Lectures on the Relation between Law and Public Opinion during the 19th Century

Lectures on the Relation between Law and Public Opinion during the 19th Century

By Albert Venn Dicey

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Synopsis

A course of lectures delivered at the Harvard Law School in 1898 form the basis of the book; but these have been modified and altered in subsequent presentation at Oxford University. Three opening lectures discuss the relation between law and public opinion, the characteristics of law-making opinion in England, and the influence of democracy on legislation. These prepare the way for the central theme, an analysis of the leading tendencies of English legislation during the past century. Three periods are marked off, in each of which the main current of legislation is clearly shown to be in accordance with certain definite principles: first, the Blackstonian period of Old Troyism from 1800 to 1830, marked by legislative quiescence; second, the period of Benthamism from 1830 to 1870, marked by profound legislative changes in accordance with individualistic ideals; and third, the period of collectivism, from 1865 to 1900, marked by the same Benthamite method of legislative activity, but by an antithetic socialistic or collectivistic ideal. This central discussion is followed by two chapters on counter-currents and cross-currents of legislative opinions and on illustrative tendencies in judicial legislation during the period under review. A final lecture discusses the relation between legislative opinion and the general tendencies of English thought in other spheres and in the writings of notable individuals, such as Harriet Martineau, Charles Dickens and John Stuart Mill.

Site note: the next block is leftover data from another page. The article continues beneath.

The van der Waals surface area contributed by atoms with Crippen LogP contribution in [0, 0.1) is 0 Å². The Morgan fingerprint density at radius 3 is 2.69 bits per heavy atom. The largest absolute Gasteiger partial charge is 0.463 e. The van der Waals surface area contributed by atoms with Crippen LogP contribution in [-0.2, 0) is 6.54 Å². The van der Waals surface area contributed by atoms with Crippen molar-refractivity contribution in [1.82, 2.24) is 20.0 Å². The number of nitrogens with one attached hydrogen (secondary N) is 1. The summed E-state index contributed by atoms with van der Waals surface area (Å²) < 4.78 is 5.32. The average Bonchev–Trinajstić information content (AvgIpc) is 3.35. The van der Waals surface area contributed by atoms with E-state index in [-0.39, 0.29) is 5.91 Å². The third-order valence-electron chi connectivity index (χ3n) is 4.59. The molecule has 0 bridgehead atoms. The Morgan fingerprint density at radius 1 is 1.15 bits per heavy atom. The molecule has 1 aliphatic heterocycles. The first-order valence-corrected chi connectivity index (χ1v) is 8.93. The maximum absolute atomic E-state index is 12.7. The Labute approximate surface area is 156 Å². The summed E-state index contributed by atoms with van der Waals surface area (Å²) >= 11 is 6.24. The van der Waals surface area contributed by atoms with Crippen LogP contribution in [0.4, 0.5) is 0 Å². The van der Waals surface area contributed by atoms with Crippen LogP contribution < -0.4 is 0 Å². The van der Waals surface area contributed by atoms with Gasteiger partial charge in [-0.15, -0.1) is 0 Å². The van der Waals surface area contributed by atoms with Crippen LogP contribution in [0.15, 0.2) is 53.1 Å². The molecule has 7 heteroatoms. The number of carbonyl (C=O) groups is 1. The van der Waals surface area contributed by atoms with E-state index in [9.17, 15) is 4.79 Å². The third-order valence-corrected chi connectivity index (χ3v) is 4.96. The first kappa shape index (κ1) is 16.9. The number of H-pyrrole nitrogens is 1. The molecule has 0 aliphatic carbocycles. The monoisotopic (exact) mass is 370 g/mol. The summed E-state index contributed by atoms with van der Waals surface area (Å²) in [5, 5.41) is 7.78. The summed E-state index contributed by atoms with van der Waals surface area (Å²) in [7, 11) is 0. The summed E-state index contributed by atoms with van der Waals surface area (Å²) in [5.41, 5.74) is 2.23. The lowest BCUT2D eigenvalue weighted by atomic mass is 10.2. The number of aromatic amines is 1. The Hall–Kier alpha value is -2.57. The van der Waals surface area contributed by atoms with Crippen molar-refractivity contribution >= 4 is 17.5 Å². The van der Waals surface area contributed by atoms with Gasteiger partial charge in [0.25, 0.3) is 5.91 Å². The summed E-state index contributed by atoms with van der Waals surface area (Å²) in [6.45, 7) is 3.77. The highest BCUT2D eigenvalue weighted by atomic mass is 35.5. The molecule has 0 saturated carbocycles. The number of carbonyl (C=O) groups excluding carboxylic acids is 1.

Albert Venn Dicey